Dr Matthew Carson
It is hoped that this project will allow for a better understanding of cardiac cachexia (CC), both in Northern Ireland and more generally. CC is a wasting syndrome, causing significant fat and muscle loss in heart failure patients – as well as greatly increasing mortality rates.
To date, there is no published prevalence rate for the syndrome in Northern Ireland, whilst our knowledge of the impact of CC on the daily lives of patients and carers is also lacking. Our initial findings show that approximately 15% of advanced heart failure patients suffer from CC, and that this has wide ranging effects on their physical and psychosocial health. Further outcomes from this project will hopefully raise awareness of CC and lead to improvements in patient care.
Details of any grant/funding connected with the research
Initial project was funded by Northern Ireland Chest Heart & Stroke (NICHS)
What is your ideal Research outcome?
An ideal research outcome would be the development of an educational programme, that would fully inform patients of their condition and give them and their carers advice in managing it.
Principal Investigator: Professor Donna Fitzsimons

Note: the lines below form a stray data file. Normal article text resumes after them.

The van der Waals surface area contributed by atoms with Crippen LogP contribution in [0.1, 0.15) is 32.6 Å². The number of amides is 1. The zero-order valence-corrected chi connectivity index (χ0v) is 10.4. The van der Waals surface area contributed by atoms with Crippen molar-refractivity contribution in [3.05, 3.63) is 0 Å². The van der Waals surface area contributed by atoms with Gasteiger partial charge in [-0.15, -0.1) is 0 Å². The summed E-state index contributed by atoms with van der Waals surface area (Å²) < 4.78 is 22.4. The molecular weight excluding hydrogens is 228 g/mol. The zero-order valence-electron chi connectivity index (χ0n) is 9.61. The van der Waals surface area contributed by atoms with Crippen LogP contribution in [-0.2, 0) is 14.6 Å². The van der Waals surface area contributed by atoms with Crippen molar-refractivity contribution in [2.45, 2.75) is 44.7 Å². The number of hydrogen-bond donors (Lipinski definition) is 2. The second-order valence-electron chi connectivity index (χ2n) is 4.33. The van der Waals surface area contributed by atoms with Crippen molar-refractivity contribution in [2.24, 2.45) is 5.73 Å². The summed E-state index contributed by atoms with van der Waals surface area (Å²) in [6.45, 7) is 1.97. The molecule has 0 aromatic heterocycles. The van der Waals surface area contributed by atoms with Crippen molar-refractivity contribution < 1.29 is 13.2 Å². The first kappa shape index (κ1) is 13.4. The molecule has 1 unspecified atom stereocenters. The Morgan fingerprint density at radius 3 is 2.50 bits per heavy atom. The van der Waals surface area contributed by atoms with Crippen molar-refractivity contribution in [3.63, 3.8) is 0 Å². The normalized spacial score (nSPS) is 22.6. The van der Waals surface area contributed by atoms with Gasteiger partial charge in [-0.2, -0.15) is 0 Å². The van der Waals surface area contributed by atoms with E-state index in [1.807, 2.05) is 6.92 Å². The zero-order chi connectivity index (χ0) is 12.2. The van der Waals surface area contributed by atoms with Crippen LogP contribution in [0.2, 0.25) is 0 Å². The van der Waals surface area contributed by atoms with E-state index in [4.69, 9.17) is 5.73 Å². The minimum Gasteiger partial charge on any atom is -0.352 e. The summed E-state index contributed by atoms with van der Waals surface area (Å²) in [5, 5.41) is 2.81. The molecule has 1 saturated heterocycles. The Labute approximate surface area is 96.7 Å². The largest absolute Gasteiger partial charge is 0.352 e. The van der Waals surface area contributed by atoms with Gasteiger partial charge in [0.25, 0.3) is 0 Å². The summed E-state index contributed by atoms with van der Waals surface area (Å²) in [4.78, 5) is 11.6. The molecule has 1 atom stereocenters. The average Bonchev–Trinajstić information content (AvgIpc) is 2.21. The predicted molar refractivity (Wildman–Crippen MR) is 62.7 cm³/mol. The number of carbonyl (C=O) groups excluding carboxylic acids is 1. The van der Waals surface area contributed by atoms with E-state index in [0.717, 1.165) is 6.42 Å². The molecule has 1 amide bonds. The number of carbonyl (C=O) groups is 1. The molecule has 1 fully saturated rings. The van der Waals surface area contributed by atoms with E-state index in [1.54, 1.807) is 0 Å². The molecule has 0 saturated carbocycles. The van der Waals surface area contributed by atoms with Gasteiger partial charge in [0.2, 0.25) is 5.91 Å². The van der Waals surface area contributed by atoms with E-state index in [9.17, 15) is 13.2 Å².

Why did you choose your current post and why at Queen’s?
I have always been drawn to research that has a direct benefit for patient health, given the potential for improving people’s quality of life. Queen’s is currently the only University in the UK that is actively research cardiac cachexia, making it the obvious choice. However, I have always enjoyed working at QUB, as I feel like a person and not just a face (a rare feat in a large organisation).
How have you been supported at Queen’s?
Speaking at a range of presentation days and outreach events. I have also been supported through numerous training opportunities.
In what ways have you developed at Queen’s?
Queen’s has given me the opportunity to conduct my own research in an unrestricted fashion – helping me gain confidence and experience.
Can you describe the postdoctoral community in the School and at Queen’s?
The postdoc community at the school is diverse, including researchers from a range of different backgrounds. Each individual has their own interests, making both conversation and collaboration rewarding.
Where do you hope your current post will lead?
I hope to be successful in applying for further funding to expand upon my current work. Subsequently, I would like to apply for a fellowship – with a view to developing a long term academic career.